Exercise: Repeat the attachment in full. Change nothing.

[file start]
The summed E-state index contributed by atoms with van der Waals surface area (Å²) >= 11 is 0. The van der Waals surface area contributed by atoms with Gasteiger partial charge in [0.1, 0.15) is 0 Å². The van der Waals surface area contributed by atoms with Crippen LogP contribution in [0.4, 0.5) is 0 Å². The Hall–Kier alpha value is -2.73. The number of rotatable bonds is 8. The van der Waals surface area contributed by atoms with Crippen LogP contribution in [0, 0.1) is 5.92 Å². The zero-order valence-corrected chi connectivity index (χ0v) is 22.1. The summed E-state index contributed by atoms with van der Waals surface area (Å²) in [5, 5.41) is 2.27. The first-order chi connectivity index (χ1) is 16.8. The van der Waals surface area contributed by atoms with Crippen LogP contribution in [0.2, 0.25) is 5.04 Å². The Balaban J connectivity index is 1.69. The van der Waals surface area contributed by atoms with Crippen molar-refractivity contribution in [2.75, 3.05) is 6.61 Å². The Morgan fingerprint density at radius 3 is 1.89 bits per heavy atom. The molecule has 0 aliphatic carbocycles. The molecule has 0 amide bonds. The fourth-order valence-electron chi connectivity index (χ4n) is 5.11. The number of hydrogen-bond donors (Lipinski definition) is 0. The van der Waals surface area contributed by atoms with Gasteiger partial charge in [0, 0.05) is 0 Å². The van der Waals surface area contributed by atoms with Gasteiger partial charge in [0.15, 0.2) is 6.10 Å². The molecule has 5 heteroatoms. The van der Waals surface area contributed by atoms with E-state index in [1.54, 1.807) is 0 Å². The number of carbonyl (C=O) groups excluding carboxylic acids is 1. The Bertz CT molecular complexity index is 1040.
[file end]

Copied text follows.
The summed E-state index contributed by atoms with van der Waals surface area (Å²) >= 11 is 0. The van der Waals surface area contributed by atoms with Gasteiger partial charge in [0.1, 0.15) is 0 Å². The van der Waals surface area contributed by atoms with Crippen LogP contribution in [0.4, 0.5) is 0 Å². The Hall–Kier alpha value is -2.73. The number of rotatable bonds is 8. The van der Waals surface area contributed by atoms with Crippen LogP contribution in [0, 0.1) is 5.92 Å². The zero-order valence-corrected chi connectivity index (χ0v) is 22.1. The summed E-state index contributed by atoms with van der Waals surface area (Å²) in [5, 5.41) is 2.27. The first-order chi connectivity index (χ1) is 16.8. The van der Waals surface area contributed by atoms with Crippen LogP contribution in [0.2, 0.25) is 5.04 Å². The Balaban J connectivity index is 1.69. The van der Waals surface area contributed by atoms with Crippen molar-refractivity contribution in [2.75, 3.05) is 6.61 Å². The Morgan fingerprint density at radius 3 is 1.89 bits per heavy atom. The molecule has 0 aliphatic carbocycles. The molecule has 0 amide bonds. The fourth-order valence-electron chi connectivity index (χ4n) is 5.11. The number of hydrogen-bond donors (Lipinski definition) is 0. The van der Waals surface area contributed by atoms with Gasteiger partial charge in [0, 0.05) is 0 Å². The van der Waals surface area contributed by atoms with Gasteiger partial charge in [0.15, 0.2) is 6.10 Å². The molecule has 5 heteroatoms. The van der Waals surface area contributed by atoms with E-state index in [1.54, 1.807) is 0 Å². The number of carbonyl (C=O) groups excluding carboxylic acids is 1. The Bertz CT molecular complexity index is 1040.